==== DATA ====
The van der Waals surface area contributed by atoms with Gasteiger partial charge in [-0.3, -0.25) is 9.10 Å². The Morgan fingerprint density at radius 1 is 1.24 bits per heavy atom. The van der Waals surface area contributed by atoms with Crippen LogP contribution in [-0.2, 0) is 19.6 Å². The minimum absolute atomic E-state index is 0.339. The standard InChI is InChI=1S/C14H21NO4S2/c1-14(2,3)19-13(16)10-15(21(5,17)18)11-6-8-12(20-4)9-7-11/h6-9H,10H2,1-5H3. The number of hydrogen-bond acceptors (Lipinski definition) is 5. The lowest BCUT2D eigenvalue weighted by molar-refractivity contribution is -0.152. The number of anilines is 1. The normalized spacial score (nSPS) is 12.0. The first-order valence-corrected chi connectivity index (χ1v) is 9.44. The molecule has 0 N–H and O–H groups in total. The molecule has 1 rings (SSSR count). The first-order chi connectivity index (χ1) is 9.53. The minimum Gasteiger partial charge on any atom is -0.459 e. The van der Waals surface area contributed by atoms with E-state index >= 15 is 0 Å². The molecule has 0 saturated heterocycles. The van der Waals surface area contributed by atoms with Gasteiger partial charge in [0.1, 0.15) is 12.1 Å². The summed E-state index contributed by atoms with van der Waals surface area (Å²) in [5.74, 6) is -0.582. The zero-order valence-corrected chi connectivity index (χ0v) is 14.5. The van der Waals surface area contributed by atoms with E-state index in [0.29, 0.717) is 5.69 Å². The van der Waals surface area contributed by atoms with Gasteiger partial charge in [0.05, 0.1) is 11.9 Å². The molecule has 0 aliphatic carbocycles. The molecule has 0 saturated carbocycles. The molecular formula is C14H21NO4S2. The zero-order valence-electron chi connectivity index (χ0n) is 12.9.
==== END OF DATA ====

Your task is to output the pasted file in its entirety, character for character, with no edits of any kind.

The van der Waals surface area contributed by atoms with Gasteiger partial charge in [-0.3, -0.25) is 9.10 Å². The Morgan fingerprint density at radius 1 is 1.24 bits per heavy atom. The van der Waals surface area contributed by atoms with Crippen LogP contribution in [-0.2, 0) is 19.6 Å². The minimum absolute atomic E-state index is 0.339. The standard InChI is InChI=1S/C14H21NO4S2/c1-14(2,3)19-13(16)10-15(21(5,17)18)11-6-8-12(20-4)9-7-11/h6-9H,10H2,1-5H3. The number of hydrogen-bond acceptors (Lipinski definition) is 5. The lowest BCUT2D eigenvalue weighted by molar-refractivity contribution is -0.152. The number of anilines is 1. The normalized spacial score (nSPS) is 12.0. The first-order valence-corrected chi connectivity index (χ1v) is 9.44. The molecule has 0 N–H and O–H groups in total. The molecule has 1 rings (SSSR count). The first-order chi connectivity index (χ1) is 9.53. The minimum Gasteiger partial charge on any atom is -0.459 e. The van der Waals surface area contributed by atoms with E-state index >= 15 is 0 Å². The molecule has 0 saturated heterocycles. The van der Waals surface area contributed by atoms with Gasteiger partial charge in [0.1, 0.15) is 12.1 Å². The summed E-state index contributed by atoms with van der Waals surface area (Å²) in [5.74, 6) is -0.582. The zero-order valence-corrected chi connectivity index (χ0v) is 14.5. The van der Waals surface area contributed by atoms with E-state index in [0.29, 0.717) is 5.69 Å². The van der Waals surface area contributed by atoms with Gasteiger partial charge in [0.05, 0.1) is 11.9 Å². The molecule has 0 aliphatic carbocycles. The molecule has 0 saturated carbocycles. The molecular formula is C14H21NO4S2. The zero-order valence-electron chi connectivity index (χ0n) is 12.9.